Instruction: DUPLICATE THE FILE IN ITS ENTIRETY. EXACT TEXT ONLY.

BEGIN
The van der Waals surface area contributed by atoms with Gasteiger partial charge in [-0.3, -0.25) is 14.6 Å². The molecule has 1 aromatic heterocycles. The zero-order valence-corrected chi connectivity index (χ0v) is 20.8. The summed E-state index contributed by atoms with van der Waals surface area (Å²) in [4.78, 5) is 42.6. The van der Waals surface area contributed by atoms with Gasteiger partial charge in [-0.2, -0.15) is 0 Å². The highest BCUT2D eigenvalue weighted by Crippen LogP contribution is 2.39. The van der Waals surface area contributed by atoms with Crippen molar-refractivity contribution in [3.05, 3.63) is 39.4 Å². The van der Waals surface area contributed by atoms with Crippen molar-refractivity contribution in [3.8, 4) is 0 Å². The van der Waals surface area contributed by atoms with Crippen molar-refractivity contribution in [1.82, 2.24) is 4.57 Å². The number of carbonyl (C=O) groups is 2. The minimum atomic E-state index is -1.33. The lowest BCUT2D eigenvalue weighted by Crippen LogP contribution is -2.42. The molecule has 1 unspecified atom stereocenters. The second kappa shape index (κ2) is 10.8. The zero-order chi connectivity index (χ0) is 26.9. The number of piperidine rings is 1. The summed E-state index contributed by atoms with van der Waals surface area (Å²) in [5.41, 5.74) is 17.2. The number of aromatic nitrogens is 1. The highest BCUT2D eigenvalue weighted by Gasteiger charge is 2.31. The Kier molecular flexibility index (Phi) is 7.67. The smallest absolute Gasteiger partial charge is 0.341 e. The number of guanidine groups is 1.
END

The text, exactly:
The van der Waals surface area contributed by atoms with Gasteiger partial charge in [-0.3, -0.25) is 14.6 Å². The molecule has 1 aromatic heterocycles. The zero-order valence-corrected chi connectivity index (χ0v) is 20.8. The summed E-state index contributed by atoms with van der Waals surface area (Å²) in [4.78, 5) is 42.6. The van der Waals surface area contributed by atoms with Gasteiger partial charge in [-0.2, -0.15) is 0 Å². The highest BCUT2D eigenvalue weighted by Crippen LogP contribution is 2.39. The van der Waals surface area contributed by atoms with Crippen molar-refractivity contribution in [3.05, 3.63) is 39.4 Å². The van der Waals surface area contributed by atoms with Crippen molar-refractivity contribution in [3.8, 4) is 0 Å². The van der Waals surface area contributed by atoms with Crippen molar-refractivity contribution in [1.82, 2.24) is 4.57 Å². The number of carbonyl (C=O) groups is 2. The minimum atomic E-state index is -1.33. The lowest BCUT2D eigenvalue weighted by Crippen LogP contribution is -2.42. The molecule has 1 unspecified atom stereocenters. The second kappa shape index (κ2) is 10.8. The zero-order chi connectivity index (χ0) is 26.9. The number of piperidine rings is 1. The summed E-state index contributed by atoms with van der Waals surface area (Å²) in [5.41, 5.74) is 17.2. The number of aromatic nitrogens is 1. The highest BCUT2D eigenvalue weighted by Gasteiger charge is 2.31. The Kier molecular flexibility index (Phi) is 7.67. The smallest absolute Gasteiger partial charge is 0.341 e. The number of guanidine groups is 1.